Hospice Patients’ Bill of Rights - KTEN.com - No One Gets You Closer

Hospice Patients’ Bill of Rights

 

Patients have the right to be notified in writing of their rights and obligations before hospice care begins. Consistent with state laws, the patient’s family or guardian may exercise the patient’s rights when the patient is unable to do so. Hospice organizations have an obligation to protect and promote the rights of their patients, including the following:

Dignity and Respect
Patients and their hospice caregivers have a right to mutual respect and dignity. Caregivers are prohibited from accepting personal gifts and borrowing from patients/families/primary caregivers. In addition, patients have the right:

·         to have relationships with hospice organizations that are based on honesty and ethical standards of conduct

·         to be informed of the procedures they can follow to lodge complaints with the hospice organization about the care that is (or fails to be) furnished and regarding a lack of respect for property (to lodge complaints call the hospice

·         to know about the disposition of such complaints

·         to voice their grievances without fear of discrimination or reprisal for having done so.

Decision-making
Patients have the right:

·         to be notified in writing of the care that is to be furnished, the types (disciplines) of caregivers who will furnish the care, and the frequency of the services that are proposed to be furnished

·         to be advised of any change in the plan of care before the change is made

·         to participate in the planning of the care and in planning changes in the care, and to be advised that they have the right to do so

·         to refuse services and to be advised of the consequences of refusing care

·         to request a change in caregiver without fear of reprisal or discrimination.

The hospice organization or the patient’s physician may be forced to refer the patient to another source of care if the client’s refusal to comply with the plan of care threatens to compromise the provider’s commitment to quality care.

Privacy
Patients have the right:

·         to confidentiality with regard to information about their health, social, and financial circumstances and about what takes place in the home

·         to expect the hospice organization to release information only as consistent with its internal policy, required by law, or authorized by the client.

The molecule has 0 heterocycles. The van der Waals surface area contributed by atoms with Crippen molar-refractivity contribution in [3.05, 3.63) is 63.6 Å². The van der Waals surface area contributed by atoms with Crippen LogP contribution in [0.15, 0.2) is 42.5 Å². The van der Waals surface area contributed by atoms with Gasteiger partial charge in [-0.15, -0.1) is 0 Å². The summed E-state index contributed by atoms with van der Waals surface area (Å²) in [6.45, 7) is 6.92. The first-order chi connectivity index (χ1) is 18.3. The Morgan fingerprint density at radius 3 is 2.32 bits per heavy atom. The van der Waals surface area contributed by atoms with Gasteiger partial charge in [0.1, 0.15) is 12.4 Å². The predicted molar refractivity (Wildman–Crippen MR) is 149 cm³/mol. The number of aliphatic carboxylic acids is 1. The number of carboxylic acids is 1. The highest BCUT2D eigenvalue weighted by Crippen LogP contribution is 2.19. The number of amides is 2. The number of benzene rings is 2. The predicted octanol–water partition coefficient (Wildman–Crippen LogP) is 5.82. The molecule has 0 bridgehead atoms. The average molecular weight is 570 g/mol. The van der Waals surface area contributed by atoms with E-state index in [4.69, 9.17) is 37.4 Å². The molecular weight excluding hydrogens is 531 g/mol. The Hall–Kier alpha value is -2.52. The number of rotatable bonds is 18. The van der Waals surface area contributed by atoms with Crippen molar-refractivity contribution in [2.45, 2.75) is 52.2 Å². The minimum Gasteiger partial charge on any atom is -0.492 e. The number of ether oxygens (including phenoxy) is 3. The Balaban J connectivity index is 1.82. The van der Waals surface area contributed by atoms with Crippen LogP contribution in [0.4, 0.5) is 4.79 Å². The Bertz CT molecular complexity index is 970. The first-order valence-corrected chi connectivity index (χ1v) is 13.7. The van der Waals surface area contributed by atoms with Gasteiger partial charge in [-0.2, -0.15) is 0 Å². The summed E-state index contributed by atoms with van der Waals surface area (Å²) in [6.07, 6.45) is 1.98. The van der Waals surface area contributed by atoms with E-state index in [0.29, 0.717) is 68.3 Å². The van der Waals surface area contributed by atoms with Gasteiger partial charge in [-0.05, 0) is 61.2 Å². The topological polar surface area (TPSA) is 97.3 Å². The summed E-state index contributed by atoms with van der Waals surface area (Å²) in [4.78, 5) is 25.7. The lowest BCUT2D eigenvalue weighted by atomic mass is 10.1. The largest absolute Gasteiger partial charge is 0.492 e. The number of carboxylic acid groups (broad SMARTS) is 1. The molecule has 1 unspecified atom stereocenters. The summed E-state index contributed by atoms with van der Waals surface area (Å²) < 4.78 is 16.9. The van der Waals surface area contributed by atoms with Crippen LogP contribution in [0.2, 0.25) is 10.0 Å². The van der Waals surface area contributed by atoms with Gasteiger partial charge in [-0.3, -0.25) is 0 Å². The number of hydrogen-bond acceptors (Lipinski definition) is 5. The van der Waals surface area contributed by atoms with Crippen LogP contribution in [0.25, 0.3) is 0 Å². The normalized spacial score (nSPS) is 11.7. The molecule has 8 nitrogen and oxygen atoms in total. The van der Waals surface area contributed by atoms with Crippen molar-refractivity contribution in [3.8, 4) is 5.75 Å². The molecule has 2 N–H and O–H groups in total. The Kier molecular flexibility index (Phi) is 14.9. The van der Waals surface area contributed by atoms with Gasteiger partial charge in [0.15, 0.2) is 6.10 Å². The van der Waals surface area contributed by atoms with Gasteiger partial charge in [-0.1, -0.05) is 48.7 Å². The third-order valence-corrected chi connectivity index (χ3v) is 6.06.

Financial
Patients have the right:

·         to be informed of the extent to which payment may be expected from Medicare, Medicaid, or any other payer known to the hospice organization

·         to be informed of any charges that will not be covered by Medicare

·         to be informed of the charges for which the patient may be liable

·         to receive this information, orally and in writing, within 15 working days of the date the hospice organization becomes aware of any changes in charges

·         to have access, on request, to all bills for service received, regardless of whether they are paid out of pocket or by another party

·         to be informed of the hospice’s ownership status and its affiliation with any entities to which the patient is referred.

Quality of Care
Patients have the right:

·         to receive care of the highest quality

·         to be admitted by a hospice organization only if it is assured that all necessary palliative and supportive services will be provided to promote the physical, psychological, social, and spiritual well-being of the dying patient. An organization with less than optimal resources may, however, admit the patient if a more appropriate hospice organization is not available-but only after foully informing the client of its limitations and the lace of suitable alternative arrangements

·         to be told what to do in the case of an emergency.

The Hospice Organization Shall Assure That:

·         all medically related hospice care is provided in accordance with the physician’s orders and that a plan of care which is developed by the patient’s physician and the hospice interdisciplinary group in conjunction with the patient, specifies the services to be provided and their frequency and duration

·         all medically related personal care is provided by an appropriately trained home care aide who is supervised by a nurse or other qualified hospice professional.

Information sources of this booklet are from Hospice Association of America